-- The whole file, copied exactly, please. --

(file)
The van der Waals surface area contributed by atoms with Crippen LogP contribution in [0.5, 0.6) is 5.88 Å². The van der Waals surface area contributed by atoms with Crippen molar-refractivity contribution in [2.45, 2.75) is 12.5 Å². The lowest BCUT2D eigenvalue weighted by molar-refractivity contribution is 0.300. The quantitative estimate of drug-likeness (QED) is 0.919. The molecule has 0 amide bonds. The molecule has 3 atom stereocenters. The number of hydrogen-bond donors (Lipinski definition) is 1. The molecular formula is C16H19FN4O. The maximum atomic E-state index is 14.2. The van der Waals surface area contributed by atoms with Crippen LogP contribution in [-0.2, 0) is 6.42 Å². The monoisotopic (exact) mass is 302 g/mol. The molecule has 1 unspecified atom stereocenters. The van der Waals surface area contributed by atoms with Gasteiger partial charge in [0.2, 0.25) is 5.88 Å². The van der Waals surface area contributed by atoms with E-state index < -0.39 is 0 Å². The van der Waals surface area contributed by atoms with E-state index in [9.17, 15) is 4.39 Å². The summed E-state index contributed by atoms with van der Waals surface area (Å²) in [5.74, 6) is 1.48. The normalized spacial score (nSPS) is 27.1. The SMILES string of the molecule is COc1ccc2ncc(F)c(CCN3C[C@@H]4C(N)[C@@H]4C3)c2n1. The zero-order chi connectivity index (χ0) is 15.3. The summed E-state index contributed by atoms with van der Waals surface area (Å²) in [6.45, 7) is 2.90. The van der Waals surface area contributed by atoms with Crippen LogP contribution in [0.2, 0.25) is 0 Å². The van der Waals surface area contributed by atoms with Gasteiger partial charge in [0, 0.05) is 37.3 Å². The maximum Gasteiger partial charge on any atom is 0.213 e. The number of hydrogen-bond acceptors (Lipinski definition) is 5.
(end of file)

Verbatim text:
The van der Waals surface area contributed by atoms with Crippen LogP contribution in [0.5, 0.6) is 5.88 Å². The van der Waals surface area contributed by atoms with Crippen molar-refractivity contribution in [2.45, 2.75) is 12.5 Å². The lowest BCUT2D eigenvalue weighted by molar-refractivity contribution is 0.300. The quantitative estimate of drug-likeness (QED) is 0.919. The molecule has 0 amide bonds. The molecule has 3 atom stereocenters. The number of hydrogen-bond donors (Lipinski definition) is 1. The molecular formula is C16H19FN4O. The maximum atomic E-state index is 14.2. The van der Waals surface area contributed by atoms with Crippen LogP contribution in [-0.2, 0) is 6.42 Å². The monoisotopic (exact) mass is 302 g/mol. The molecule has 1 unspecified atom stereocenters. The van der Waals surface area contributed by atoms with Gasteiger partial charge in [0.2, 0.25) is 5.88 Å². The van der Waals surface area contributed by atoms with E-state index < -0.39 is 0 Å². The van der Waals surface area contributed by atoms with E-state index in [9.17, 15) is 4.39 Å². The summed E-state index contributed by atoms with van der Waals surface area (Å²) in [5.74, 6) is 1.48. The normalized spacial score (nSPS) is 27.1. The SMILES string of the molecule is COc1ccc2ncc(F)c(CCN3C[C@@H]4C(N)[C@@H]4C3)c2n1. The zero-order chi connectivity index (χ0) is 15.3. The summed E-state index contributed by atoms with van der Waals surface area (Å²) in [6.45, 7) is 2.90. The van der Waals surface area contributed by atoms with Crippen LogP contribution in [0.2, 0.25) is 0 Å². The van der Waals surface area contributed by atoms with Gasteiger partial charge in [0, 0.05) is 37.3 Å². The maximum Gasteiger partial charge on any atom is 0.213 e. The number of hydrogen-bond acceptors (Lipinski definition) is 5.